Remembering this event, Marvelo, says, “There are some things that we cannot control. My father passed away just before my final competition. My brother called me at 2 a.m. in the morning to let me know that my father passed away. I was really shocked and speechless because I literally had no idea that my dad had suffered a heart attack. I didn’t sleep for the rest of the morning just thinking that my father was already gone. I was only going over the memories that I had with him. He’s always there at my every competition and I just felt lost. But he once told me, that I should never ever stop doing wushu because of him, and I must keep going for my mom too — and that’s what made me sane and able to focus to fight with all I have left. I just wanted to win, for him. There’s nothing I could do anymore, he passed away already. So it’s my mission to make him proud. I also have my responsibility as a professional athlete because the only gold medal chance for the Indonesian wushu team was up to me that time. I know it’s a hard thing to do, but at that moment it was really the only thing I could do.”
Coaching and Training Influences
Indonesian wushu is well-known for its strong support of wushu and the sport’s athletes, investing deeply in the national team, especially when it comes to coaching and training camps. “I have several coaches that influenced my wushu career very much,” says Marvelo. The first is Zhao Chang An, he’s my first coach who trained me and believed in me, and saw that I have what it takes to be a champion. Second is Gogi Nebulana, the first Indonesian wushu athlete who was able to get a gold medal at the World Wushu Competition. He taught me with all of his heart and he’s not just teaching me to win competition, but also to win at our life.”
“Third,” Marvelo continues, “is Susyana Tjhan, one of the most amazing wushu athletes in Indonesia. She taught me a lot of things – especially to be consistent to be a great athlete. Last but not least, Zhang Yue Ning, one of the legends in China. He’s the one who makes me the athlete I am now. He makes my routine better and he helps me how to prepare and be ready for big competitions. There are still a lot of other coaches that helped me get to my current level, and I’m very thankful to each every one of them because they all contribute a lot for my success.”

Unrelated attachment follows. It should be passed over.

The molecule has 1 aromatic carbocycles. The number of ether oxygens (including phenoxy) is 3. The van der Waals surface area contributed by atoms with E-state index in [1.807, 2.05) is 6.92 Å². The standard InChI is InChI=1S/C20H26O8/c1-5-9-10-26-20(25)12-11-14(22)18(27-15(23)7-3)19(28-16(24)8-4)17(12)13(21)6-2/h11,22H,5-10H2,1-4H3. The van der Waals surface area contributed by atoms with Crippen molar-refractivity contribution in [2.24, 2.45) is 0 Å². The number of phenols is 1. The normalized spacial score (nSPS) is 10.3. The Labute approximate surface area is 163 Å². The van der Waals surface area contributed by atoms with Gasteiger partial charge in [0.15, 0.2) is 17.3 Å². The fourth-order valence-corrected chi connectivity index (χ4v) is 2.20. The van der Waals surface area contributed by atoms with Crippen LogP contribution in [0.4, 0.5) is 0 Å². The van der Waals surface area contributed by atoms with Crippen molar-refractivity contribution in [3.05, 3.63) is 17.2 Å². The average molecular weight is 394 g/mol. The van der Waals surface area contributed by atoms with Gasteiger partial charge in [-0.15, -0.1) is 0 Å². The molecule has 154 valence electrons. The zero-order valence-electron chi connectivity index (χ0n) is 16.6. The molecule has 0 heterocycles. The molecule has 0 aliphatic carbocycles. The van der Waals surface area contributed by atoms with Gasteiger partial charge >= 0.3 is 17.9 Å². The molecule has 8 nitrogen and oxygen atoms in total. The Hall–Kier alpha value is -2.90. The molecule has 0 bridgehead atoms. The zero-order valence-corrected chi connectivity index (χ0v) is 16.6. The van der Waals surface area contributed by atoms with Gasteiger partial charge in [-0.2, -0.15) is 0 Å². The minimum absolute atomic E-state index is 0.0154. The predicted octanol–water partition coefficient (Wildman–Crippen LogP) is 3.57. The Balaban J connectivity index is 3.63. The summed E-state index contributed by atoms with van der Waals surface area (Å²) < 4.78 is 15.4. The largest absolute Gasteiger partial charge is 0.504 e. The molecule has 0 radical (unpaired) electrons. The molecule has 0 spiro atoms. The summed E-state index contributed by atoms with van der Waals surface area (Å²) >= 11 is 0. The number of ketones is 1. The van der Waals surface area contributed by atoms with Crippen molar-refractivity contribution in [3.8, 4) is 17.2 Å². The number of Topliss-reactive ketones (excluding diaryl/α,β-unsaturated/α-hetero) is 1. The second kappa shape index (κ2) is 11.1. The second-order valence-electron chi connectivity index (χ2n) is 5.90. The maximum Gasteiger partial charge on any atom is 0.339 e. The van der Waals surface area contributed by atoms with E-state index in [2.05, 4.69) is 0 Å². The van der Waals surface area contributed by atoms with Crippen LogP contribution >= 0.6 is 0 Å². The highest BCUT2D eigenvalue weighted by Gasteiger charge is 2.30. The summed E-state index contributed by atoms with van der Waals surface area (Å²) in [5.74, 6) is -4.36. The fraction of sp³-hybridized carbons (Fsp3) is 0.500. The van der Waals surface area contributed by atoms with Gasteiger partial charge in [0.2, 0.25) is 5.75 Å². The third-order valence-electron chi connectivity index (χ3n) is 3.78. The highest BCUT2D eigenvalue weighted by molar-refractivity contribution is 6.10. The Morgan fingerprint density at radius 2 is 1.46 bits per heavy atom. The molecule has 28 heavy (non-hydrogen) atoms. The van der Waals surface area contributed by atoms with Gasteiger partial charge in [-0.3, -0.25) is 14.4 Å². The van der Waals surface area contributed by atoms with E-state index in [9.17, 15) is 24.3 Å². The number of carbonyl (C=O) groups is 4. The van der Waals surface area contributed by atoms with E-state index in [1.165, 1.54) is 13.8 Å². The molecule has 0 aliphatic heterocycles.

Training in China also became an extremely valuable experience in Marvelo’s wushu development. “I trained in China several times already,” he says. “It’s an amazing experience to be able to train together with China’s elite athletes and it really helps me to be better. Because seeing Chinese athletes train motivates me a lot. Sometimes training in China is a bit hard because the language and the culture are different, but overall it’s an amazing experience for me.”
The Golden Road to World Games
Marvelo is keeping his focus on wushu for the immediate future, knowing he is in his prime and there are many golden opportunities ahead. “Right now I have no other work outside wushu,” he says, “but I studied at Universitas Bhayangkara Raya, where I was a sports major, and this university really supports me being an athlete. Outside of wushu, when I need to refresh my mind, I usually play soccer or go watch movies at the cinema.”
“I want to compete and win more medals while I still can,” he continues. “I will keep training hard to keep my body in the best condition. And after my career as an athlete, I will definitely always be involved in wushu. Maybe I will be a coach and have my students achieve the world champion level as well. That’s my future dream though.”
Meanwhile, at the peak of his wushu career, Marvelo will attend The World Games in Birmingham this summer to compete in changquan, where he is ranked number 1. As he trains hard for these Games, Marvelo notes, “I’m so excited, and I really look forward to this competition because it’s the first time I’m going to participate at the World Games and have this experience. What makes me even more excited is that this is going to be my first time to visit the USA. I really hope I can compete at my best, and be able to achieve the top performance of my career.”
Undoubtedly, the marvelous Edgar Marvelo will bring his star talent to The World Games where the world will get to see the beauty and power of some of the very best wushu in the world.